Re-registration is an assault on the Second Amendment
The 1,800 or so criminals who have killed, robbed or assaulted innocent people in the District of Columbia so far this year were hauled into the police station to be fingerprinted, photographed and forced to undergo a criminal-background check. Now legal gun owners who have committed no crime are getting the exact same treatment. It's not fair.
The latest gun-control scheme that starts on Jan. 1 will force every legal firearm owner in the nation's capital to go in person to police headquarter to renew their registration certificates.
The Metropolitan Police Department filed proposed rules last week, and citizens have until Dec. 15 for comment. To avoid becoming a felon, anyone with a gun registered before 2011 will have to go to police headquarters to be fingerprinted, photographed, provide proof of address, pay a fee and confirm they may still legally possess the firearm. The Firearms Registration Section will then create a new registration certificate — now in the form of an ID card — for each gun.
This operation could end up making the rollout of Obamacare look smooth and easy. The police propose scheduling everyone in three-month windows based on their birthday. The eight windows start on Jan. 1 and go through 2015. They intend to set up an online system to make an appointment.
The department is trying to set up a system to accept credit cards for the $13-per-gun fee, but that has not been finalized. George Lyon, who was a plaintiff in the original Heller case, pointed out that it will cost him $104 to re-register his eight guns. "I don't see that they need a re-registration system at all," the Washington lawyer told me. "But if they do, this whole thing ought really to be done online, automated and without adding more fees."
The registration-renewal requirement is already being challenged in court. Heller v. District of Columbia — commonly known as "Heller II" — takes on the entire registration law that was enacted in 2009 after the Supreme Court overturned the District's 30-year-old handgun ban in the original Heller decision.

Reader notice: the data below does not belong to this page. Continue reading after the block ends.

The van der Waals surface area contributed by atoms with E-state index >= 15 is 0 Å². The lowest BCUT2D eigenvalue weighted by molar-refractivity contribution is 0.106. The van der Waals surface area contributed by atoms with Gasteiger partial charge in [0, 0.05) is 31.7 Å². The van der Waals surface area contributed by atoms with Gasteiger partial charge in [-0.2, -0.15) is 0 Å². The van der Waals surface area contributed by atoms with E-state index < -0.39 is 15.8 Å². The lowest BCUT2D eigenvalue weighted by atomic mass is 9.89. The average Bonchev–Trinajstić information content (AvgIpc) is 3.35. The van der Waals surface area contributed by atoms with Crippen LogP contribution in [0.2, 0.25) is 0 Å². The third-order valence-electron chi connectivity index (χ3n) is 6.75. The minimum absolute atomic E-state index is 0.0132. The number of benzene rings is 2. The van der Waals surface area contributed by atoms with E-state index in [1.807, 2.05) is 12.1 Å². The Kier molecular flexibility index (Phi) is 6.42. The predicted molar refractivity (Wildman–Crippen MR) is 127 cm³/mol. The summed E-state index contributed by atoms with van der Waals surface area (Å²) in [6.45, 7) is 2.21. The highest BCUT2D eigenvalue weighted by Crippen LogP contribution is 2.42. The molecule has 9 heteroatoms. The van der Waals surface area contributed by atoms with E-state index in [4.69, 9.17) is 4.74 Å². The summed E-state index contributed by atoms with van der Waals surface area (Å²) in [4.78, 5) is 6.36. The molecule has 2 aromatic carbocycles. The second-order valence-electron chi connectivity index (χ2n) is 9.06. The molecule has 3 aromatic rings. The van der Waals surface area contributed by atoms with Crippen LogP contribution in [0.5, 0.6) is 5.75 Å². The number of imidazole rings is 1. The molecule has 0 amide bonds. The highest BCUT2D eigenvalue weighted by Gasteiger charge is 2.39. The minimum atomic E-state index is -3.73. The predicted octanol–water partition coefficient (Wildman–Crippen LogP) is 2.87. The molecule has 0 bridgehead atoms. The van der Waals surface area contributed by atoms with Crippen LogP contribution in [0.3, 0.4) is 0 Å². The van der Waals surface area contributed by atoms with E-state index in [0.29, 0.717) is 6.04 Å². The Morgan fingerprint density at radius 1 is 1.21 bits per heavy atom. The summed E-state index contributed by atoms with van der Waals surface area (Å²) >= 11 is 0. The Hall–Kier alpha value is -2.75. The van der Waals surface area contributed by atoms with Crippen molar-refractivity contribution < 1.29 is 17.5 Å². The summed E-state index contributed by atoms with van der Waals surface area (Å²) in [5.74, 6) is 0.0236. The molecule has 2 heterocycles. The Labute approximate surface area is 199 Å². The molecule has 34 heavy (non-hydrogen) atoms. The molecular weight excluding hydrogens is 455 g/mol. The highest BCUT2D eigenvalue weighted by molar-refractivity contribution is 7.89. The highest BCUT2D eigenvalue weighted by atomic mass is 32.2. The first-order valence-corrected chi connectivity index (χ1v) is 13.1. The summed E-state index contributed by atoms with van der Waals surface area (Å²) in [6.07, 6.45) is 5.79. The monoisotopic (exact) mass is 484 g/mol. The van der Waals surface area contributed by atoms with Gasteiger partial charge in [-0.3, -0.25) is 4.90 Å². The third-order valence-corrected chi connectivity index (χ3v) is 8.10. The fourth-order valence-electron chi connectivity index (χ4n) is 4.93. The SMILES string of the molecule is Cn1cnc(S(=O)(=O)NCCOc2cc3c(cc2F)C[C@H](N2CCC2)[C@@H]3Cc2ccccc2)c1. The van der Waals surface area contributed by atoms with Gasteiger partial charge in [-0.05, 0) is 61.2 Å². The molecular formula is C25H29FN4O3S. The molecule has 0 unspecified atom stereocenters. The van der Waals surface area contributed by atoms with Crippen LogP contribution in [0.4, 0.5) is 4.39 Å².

Dick Heller, the lead plaintiff, told me of the requirement, "What's the point? Will that make the bad guys come down and register? Nope, just the law-abiding."
Heller II is pending in federal district court with each side filing motions for summary judgment this month and next. "Re-registration is onerous and completely unnecessary and is a trap for the unwary," said Stephen P. Halbrook, the lead attorney for Heller II. "Fail to re-register for whatever reason, and you're committing a crime — possession of an unregistered firearm. This is plain harassment for exercise of a constitutional right."
The renewal process was supposed to be done online and by mail and start in 2012, but the police were not able to create a system to do it in time. Metropolitan Police Chief Cathy L. Lanier testified before the D.C. Council's Judiciary Committee in January 2012 against keeping the three-year limit on certificates because her department did not have the resources, and so it "may cost more than the potential benefit." City Council Chairman Phil Mendelson refused to let it drop, but passed a law to give D.C. police a two-year extension. In an interview late Wednesday, Mr. Mendelson said that, "The reason for renewals is to make sure people don't become disqualified to own a firearm."
The whole convoluted scheme will not do a single thing to make the city safer. Fingerprints don't change. The only reason for forcing a resident register all over again is the police didn't use a system that was able to retain the fingerprints until March of this year.
It is unnecessary to prove your home address or ownership because the law already dictates that a gun owner must notify the registry office with a change of address or gun sale, so the registration does not change otherwise.
Most importantly, the police can easily check if a registrant is still legally able to possess a gun by running his name and Social Security number through the FBI's background-check system.
A police spokesman estimates there are approximately 30,000 firearms registered to private citizens in D.C. This number is remarkably low for a city of 600,000 because most law-abiding people won't go through the 11 steps necessary to register. As Mr. Heller pointed out, the criminals aren't showing up at police headquarters to offer up their fingerprints or take a written test before buying guns.
Gun registration is a clear violation of the Founding Fathers' intent that the Second Amendment would prevent government tyranny. Once the government knows about every single gun owned by each citizen, then an armed populace is no longer a deterrent.
Emily Miller is a senior editor of opinion for The Washington Times and author of "Emily Gets Her Gun" (Regnery, 2013).
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